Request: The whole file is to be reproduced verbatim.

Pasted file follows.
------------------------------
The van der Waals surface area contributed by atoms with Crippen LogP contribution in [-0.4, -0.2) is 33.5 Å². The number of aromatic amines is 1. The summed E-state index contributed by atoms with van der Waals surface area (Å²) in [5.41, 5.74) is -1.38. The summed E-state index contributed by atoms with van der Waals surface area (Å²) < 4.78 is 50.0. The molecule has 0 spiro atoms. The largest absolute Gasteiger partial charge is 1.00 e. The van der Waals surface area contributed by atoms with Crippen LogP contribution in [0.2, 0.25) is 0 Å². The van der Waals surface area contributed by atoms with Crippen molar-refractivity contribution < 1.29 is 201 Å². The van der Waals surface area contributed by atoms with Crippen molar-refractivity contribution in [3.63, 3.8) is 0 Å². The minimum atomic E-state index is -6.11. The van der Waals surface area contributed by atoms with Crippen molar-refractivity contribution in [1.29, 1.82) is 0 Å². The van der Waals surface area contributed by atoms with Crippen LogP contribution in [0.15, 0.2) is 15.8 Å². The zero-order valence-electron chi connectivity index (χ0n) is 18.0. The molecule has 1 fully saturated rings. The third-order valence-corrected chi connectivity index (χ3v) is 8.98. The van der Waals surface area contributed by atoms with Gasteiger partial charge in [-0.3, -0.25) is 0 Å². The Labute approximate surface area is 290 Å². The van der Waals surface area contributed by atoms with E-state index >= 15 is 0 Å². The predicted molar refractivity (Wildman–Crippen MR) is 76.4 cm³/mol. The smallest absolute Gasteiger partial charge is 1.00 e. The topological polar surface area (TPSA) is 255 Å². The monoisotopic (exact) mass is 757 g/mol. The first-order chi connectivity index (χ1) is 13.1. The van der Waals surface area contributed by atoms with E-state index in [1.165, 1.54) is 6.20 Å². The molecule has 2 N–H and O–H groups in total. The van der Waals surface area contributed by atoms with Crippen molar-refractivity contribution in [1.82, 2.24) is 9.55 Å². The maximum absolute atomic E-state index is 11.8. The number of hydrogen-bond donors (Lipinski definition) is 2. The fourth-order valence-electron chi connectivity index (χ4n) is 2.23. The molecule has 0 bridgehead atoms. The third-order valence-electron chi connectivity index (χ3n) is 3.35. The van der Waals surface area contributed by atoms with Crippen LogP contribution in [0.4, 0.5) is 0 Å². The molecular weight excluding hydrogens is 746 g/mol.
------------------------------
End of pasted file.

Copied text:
The van der Waals surface area contributed by atoms with Crippen LogP contribution in [-0.4, -0.2) is 33.5 Å². The number of aromatic amines is 1. The summed E-state index contributed by atoms with van der Waals surface area (Å²) in [5.41, 5.74) is -1.38. The summed E-state index contributed by atoms with van der Waals surface area (Å²) < 4.78 is 50.0. The molecule has 0 spiro atoms. The largest absolute Gasteiger partial charge is 1.00 e. The van der Waals surface area contributed by atoms with Crippen LogP contribution in [0.2, 0.25) is 0 Å². The van der Waals surface area contributed by atoms with Crippen molar-refractivity contribution < 1.29 is 201 Å². The van der Waals surface area contributed by atoms with Crippen molar-refractivity contribution in [3.63, 3.8) is 0 Å². The minimum atomic E-state index is -6.11. The van der Waals surface area contributed by atoms with Crippen molar-refractivity contribution in [1.29, 1.82) is 0 Å². The van der Waals surface area contributed by atoms with Crippen LogP contribution in [0.15, 0.2) is 15.8 Å². The zero-order valence-electron chi connectivity index (χ0n) is 18.0. The molecule has 1 fully saturated rings. The third-order valence-corrected chi connectivity index (χ3v) is 8.98. The van der Waals surface area contributed by atoms with Gasteiger partial charge in [-0.3, -0.25) is 0 Å². The Labute approximate surface area is 290 Å². The van der Waals surface area contributed by atoms with E-state index >= 15 is 0 Å². The predicted molar refractivity (Wildman–Crippen MR) is 76.4 cm³/mol. The smallest absolute Gasteiger partial charge is 1.00 e. The topological polar surface area (TPSA) is 255 Å². The monoisotopic (exact) mass is 757 g/mol. The first-order chi connectivity index (χ1) is 13.1. The van der Waals surface area contributed by atoms with E-state index in [1.165, 1.54) is 6.20 Å². The molecule has 2 N–H and O–H groups in total. The van der Waals surface area contributed by atoms with Crippen molar-refractivity contribution in [1.82, 2.24) is 9.55 Å². The maximum absolute atomic E-state index is 11.8. The number of hydrogen-bond donors (Lipinski definition) is 2. The fourth-order valence-electron chi connectivity index (χ4n) is 2.23. The molecule has 0 bridgehead atoms. The third-order valence-electron chi connectivity index (χ3n) is 3.35. The van der Waals surface area contributed by atoms with Crippen LogP contribution in [0.4, 0.5) is 0 Å². The molecular weight excluding hydrogens is 746 g/mol.